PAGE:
Tuesday, April 9, 2013
Book Review: The Wanderer
The Wanderer was Fanny Burney’s last novel, and, in my opinion, her magnum opus. It was published in 1814, years after her third novel, Camilla (1796). She had started it soon after Camilla, but it was set aside when she turned to plays in order to earn more money to support her family.
There are so many superlatives I could apply to The Wanderer. It blew me away. Fanny Burney (or Madame d’Arblay, her married name) had an incredible mind. My edition was 873 pages long, 5 volumes and 92 chapters. Throughout that thick pile of pages, Mme d’Arblay sustained a mystery -- the identity and story of the Wanderer -- that kept me worried and intrigued to the last chapter.
It’s hard to say much about the plot without giving anything away; perhaps the greatest pleasure of this novel is knowing nothing at all about it, being surprised and breathless at every turn. That’s the way I read it -- and I loved it.
But I should share something to whet your appetite: The Wanderer cannot give her name to anyone; we immediately apprehend she is in danger when, in the first scene, she boards a boat fleeing to England from France during the French Revolution. The alternate title of the book is Female Difficulties, and that is likewise a very apt title. Because she is alone, she must support herself once in England. For a female, that was next to impossible -- very few careers were available, and those that were either did not earn much or were not in high demand. And any working woman was looked down upon.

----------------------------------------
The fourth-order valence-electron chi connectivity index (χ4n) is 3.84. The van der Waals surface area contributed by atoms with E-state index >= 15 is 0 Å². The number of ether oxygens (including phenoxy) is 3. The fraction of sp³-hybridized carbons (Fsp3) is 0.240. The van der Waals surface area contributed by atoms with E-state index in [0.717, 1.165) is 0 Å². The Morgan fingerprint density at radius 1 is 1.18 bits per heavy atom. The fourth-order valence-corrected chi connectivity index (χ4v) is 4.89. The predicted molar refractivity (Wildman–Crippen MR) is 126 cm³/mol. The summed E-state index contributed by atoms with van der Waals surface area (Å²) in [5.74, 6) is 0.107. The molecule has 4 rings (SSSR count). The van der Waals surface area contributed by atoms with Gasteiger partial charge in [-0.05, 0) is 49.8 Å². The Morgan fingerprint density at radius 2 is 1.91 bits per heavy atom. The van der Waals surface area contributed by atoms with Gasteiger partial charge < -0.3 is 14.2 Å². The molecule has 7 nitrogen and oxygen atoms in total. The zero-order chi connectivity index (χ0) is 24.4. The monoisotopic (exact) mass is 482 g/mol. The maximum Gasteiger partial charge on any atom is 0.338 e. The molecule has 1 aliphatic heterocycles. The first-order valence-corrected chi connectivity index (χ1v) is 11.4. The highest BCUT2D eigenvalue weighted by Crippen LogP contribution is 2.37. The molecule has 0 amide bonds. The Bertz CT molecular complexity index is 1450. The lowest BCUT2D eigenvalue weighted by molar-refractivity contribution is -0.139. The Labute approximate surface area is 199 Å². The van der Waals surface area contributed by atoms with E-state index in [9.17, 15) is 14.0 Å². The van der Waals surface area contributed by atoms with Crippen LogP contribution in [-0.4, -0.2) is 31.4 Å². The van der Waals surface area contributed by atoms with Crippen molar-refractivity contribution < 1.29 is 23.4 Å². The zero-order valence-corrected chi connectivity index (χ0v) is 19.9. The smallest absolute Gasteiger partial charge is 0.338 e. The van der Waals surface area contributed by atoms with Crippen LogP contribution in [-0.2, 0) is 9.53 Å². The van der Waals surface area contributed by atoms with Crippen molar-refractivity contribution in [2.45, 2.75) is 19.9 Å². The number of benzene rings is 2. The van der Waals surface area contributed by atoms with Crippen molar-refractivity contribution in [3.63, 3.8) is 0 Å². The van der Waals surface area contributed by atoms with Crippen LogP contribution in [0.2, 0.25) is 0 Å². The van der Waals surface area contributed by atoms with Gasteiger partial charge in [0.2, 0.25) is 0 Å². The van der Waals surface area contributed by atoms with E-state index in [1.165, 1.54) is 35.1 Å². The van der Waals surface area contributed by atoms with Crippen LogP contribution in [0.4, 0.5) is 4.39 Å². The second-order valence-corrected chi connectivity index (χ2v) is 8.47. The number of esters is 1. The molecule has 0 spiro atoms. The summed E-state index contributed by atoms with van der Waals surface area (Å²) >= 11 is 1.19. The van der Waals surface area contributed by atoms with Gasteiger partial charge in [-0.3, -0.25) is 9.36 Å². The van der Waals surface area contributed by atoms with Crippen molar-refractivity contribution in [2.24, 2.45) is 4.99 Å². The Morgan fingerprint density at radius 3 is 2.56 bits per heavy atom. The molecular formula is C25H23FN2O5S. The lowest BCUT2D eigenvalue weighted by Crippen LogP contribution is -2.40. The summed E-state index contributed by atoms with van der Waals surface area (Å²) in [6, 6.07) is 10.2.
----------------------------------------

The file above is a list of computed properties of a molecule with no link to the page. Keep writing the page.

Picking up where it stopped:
Fanny Burney d’Arblay supported a cast of maybe forty realistic characters, from all spectrums of society -- and I do mean all. The Wanderer ended up in the city, in the country, in the seaside town; with the nobility, with the gentility, with the working class, with the peasantry. The scope of this novel was vast; the author had an outstanding grasp on that part of the world in 1793-94. Running throughout the story was a political commentary that was ahead of her time.
It was partly this political commentary that caused the 1814 reviewers to give The Wanderer poor reviews. Yes, that’s right; not everyone thought it was Fanny d’Arblay’s magnum opus like I do. Her comments on society -- for instance, the oppression of the poor and of women -- touched too many nerves for it to be popular. I would not say she was a feminist (at least not like Mary Wollstonecraft, A Vindication of the Rights of Women) or a radical, because she was not extreme; she excused no one, portraying equally the respective flaws of rich and poor.
Hmm … there are so many things to say about this incredible work, but I must limit myself. It includes some great theological discussions. Its many adventures sure make it appealing, though back then some dismissed it as “improbable.” Perhaps because it was not a Gothic novel people thought it should be as straightforward as Mme d’Arblay’s other fiction and as Jane Austen’s. After 1814, The Wanderer was not republished until 1988.
While I feel sorry for the generations that missed it, I’m so glad it’s available today. It’s joined my list of favorites. In one of my posts about Evelina, Fanny Burney’s first book, I had stated that Jane Austen was the superior artist but Fanny Burney had some talents that went beyond her; The Wanderer shows its artist fully matured, at the top of her game, and -- while I can’t say she leaves Jane Austen behind, because when it comes down to it, comparing writers can be like comparing apples to oranges -- I see her now for what she was: a genius.